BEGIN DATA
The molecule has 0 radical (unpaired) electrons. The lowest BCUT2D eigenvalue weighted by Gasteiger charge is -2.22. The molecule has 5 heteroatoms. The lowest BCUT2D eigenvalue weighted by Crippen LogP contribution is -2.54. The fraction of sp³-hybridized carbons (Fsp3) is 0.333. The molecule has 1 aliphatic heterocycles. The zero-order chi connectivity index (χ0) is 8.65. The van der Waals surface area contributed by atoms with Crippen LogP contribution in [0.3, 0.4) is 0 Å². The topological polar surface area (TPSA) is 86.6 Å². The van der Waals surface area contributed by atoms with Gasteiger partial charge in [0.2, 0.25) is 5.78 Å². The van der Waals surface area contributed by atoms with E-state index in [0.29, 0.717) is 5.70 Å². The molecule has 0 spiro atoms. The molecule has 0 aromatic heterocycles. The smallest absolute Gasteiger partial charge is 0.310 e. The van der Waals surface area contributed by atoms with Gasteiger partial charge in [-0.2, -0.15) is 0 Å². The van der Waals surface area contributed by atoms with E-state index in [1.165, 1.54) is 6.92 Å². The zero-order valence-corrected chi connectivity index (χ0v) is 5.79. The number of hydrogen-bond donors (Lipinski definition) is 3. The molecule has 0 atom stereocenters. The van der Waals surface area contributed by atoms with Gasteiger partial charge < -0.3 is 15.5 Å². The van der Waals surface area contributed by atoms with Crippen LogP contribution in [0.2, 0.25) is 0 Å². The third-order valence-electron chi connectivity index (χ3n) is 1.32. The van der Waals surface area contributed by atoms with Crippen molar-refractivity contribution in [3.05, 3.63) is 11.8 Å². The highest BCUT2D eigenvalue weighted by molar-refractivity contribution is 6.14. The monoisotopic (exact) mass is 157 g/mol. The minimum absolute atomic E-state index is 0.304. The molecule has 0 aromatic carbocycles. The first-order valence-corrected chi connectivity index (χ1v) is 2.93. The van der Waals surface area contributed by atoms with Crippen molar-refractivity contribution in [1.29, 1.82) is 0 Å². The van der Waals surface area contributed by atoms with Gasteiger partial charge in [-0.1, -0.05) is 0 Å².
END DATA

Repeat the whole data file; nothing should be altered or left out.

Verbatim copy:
The molecule has 0 radical (unpaired) electrons. The lowest BCUT2D eigenvalue weighted by Gasteiger charge is -2.22. The molecule has 5 heteroatoms. The lowest BCUT2D eigenvalue weighted by Crippen LogP contribution is -2.54. The fraction of sp³-hybridized carbons (Fsp3) is 0.333. The molecule has 1 aliphatic heterocycles. The zero-order chi connectivity index (χ0) is 8.65. The van der Waals surface area contributed by atoms with Crippen LogP contribution in [0.3, 0.4) is 0 Å². The topological polar surface area (TPSA) is 86.6 Å². The van der Waals surface area contributed by atoms with Gasteiger partial charge in [0.2, 0.25) is 5.78 Å². The van der Waals surface area contributed by atoms with E-state index in [0.29, 0.717) is 5.70 Å². The molecule has 0 spiro atoms. The molecule has 0 aromatic heterocycles. The smallest absolute Gasteiger partial charge is 0.310 e. The van der Waals surface area contributed by atoms with Gasteiger partial charge in [-0.2, -0.15) is 0 Å². The van der Waals surface area contributed by atoms with E-state index in [1.165, 1.54) is 6.92 Å². The zero-order valence-corrected chi connectivity index (χ0v) is 5.79. The number of hydrogen-bond donors (Lipinski definition) is 3. The molecule has 0 atom stereocenters. The van der Waals surface area contributed by atoms with Gasteiger partial charge < -0.3 is 15.5 Å². The van der Waals surface area contributed by atoms with Crippen LogP contribution in [0.2, 0.25) is 0 Å². The third-order valence-electron chi connectivity index (χ3n) is 1.32. The van der Waals surface area contributed by atoms with Crippen molar-refractivity contribution in [3.05, 3.63) is 11.8 Å². The highest BCUT2D eigenvalue weighted by molar-refractivity contribution is 6.14. The monoisotopic (exact) mass is 157 g/mol. The minimum absolute atomic E-state index is 0.304. The molecule has 0 aromatic carbocycles. The first-order valence-corrected chi connectivity index (χ1v) is 2.93. The van der Waals surface area contributed by atoms with Crippen molar-refractivity contribution in [1.29, 1.82) is 0 Å². The van der Waals surface area contributed by atoms with Gasteiger partial charge in [-0.1, -0.05) is 0 Å².